When it comes to pure race speed, though, it’s not as simple as arguing electric/nitro/petrol. The fastest recorded times for RC vehicles have been recorded by a particular type of electric motor known as a brushless motor, which is able to handle extremely high voltages and so reach staggering speeds for its size. The reduced friction in a brushless motor also helps avoid overheating, one of the most common problems suffered by RC vehicles (although adjusting an engine’s carburettor can help with this in nitro/petrol models). Brushless motors are considerably more expensive than other electric models, however, and as such it could seem too much to shell out for a vehicle that’s still illegal at many race meets; fewer racing opportunities means less prize money.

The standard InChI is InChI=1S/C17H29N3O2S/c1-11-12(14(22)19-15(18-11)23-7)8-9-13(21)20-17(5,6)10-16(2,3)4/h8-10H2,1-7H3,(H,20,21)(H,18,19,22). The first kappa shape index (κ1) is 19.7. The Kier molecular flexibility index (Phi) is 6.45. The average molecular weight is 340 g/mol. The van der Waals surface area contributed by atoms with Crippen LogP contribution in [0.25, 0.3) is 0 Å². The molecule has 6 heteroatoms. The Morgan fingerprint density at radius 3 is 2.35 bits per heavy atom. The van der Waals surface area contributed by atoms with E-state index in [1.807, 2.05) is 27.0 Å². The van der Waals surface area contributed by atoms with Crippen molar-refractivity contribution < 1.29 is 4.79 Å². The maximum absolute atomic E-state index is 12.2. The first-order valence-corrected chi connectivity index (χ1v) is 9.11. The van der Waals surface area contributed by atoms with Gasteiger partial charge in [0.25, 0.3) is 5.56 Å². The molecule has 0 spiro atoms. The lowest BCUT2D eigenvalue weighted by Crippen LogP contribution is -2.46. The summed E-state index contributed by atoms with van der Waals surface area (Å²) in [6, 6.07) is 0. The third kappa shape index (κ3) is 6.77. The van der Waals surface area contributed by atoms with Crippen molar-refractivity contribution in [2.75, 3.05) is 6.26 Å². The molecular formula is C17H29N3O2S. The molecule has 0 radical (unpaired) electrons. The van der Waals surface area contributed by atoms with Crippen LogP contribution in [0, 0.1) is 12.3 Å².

Cost is an interesting one, too. In terms of buying the vehicle itself, an electric model will generally be cheapest (with the exception of brushless motors), followed by nitro and then petrol. Running costs can vary wildly even within categories, however, depending on how you use your car. Although electric vehicle batteries are generally rechargeable, meaning they should incur no extra cost, the 10-15mins driving time they provide (followed by an hour or more charging time) is not enough for many people, and they find themselves shelling out for spare batteries they can keep ready-charged to replace the original ones with as if refuelling. It takes a lot of use for a few spare batteries at $30+ dollars each to become better value than a few litres of Nitro fuel ($20+), which provides 50-60 full tanks with 20-25 minutes running time each. You do the math.